The latest from Ingemar Ponrgatz’s blog:
First Results of Horizon 2020
By Ingemar Pongratz
The European Commission has published an analysis on the Horizon 2020 funding scheme. The publication includes a number of interesting facts about the outcome of the 2014-2015 calls and in many ways a very interesting way of reading the statistics.
The Commission has recently shown considerable concern regarding the low success rate for Horizon 2020. The report puts the figure to a success rate to 14%.
The basis according to the report is based on the following numbers, which they Report calls Key Concepts:
- The Commission has funded 4315 proposal in total
- The Commission has received almost 37.000 proposals
Based on these figures the success rate is indeed 14%, which should be compared to close to 20% for the previous Framework FP7.
However, the Commission bases this success rate on full proposals only (one stage proposals and second stage full proposals). The Commission writes that in fact the total number of proposals including the applicants that submitted the applications for the first stage is above 120.000 submitted proposals.
Considering this number the success rate drops considerably, to around 3%.
We assume that the report is under the impression that since the first stage of the Two-Stage approach is rather short (7-15 pages depending on the topic), this stage does not represent an added workload for the applicants.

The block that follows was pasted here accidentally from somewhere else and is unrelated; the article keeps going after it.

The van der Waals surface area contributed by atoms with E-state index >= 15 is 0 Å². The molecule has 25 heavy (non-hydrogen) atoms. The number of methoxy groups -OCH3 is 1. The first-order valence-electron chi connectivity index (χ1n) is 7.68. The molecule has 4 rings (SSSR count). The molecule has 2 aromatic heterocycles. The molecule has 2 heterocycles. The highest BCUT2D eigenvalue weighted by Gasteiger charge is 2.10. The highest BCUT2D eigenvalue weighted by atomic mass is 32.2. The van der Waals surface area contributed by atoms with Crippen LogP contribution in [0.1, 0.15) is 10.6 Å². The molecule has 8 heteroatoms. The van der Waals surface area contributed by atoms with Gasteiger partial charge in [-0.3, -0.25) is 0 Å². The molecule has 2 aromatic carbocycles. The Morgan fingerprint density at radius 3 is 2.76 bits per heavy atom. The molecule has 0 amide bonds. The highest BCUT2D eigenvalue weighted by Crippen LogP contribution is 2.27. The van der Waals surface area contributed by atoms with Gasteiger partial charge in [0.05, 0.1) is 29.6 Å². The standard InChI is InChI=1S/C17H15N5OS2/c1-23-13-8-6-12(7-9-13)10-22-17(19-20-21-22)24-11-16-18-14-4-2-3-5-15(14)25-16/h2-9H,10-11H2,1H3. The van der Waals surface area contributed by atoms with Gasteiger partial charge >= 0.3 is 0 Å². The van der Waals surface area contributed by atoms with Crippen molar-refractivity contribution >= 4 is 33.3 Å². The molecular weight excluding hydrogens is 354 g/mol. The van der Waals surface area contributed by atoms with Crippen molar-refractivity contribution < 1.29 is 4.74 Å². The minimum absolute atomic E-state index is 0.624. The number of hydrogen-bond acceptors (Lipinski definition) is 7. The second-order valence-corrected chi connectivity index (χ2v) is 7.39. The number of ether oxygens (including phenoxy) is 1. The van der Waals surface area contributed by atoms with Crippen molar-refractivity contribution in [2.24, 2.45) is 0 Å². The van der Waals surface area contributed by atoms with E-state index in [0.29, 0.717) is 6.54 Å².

This is simply completely incorrect. In fact the time required to write a “short” proposal is quite considerable and the work to gather the partners, structure the proposal and integrate the proposed work into a cohesive proposal is very demanding.
In addition, the evaluation process of these short proposals has received a lot of criticism in different forums. At best, the evaluation summary reports includes 1-2 lines which do not provide any constructive criticism.
This is of course problematic as the applicants are more and more loosing confidence in the process.
On the positive side it appears that the Commission is aware on the problem, however it is important to work on the actual figures and not overly positive interpretation.
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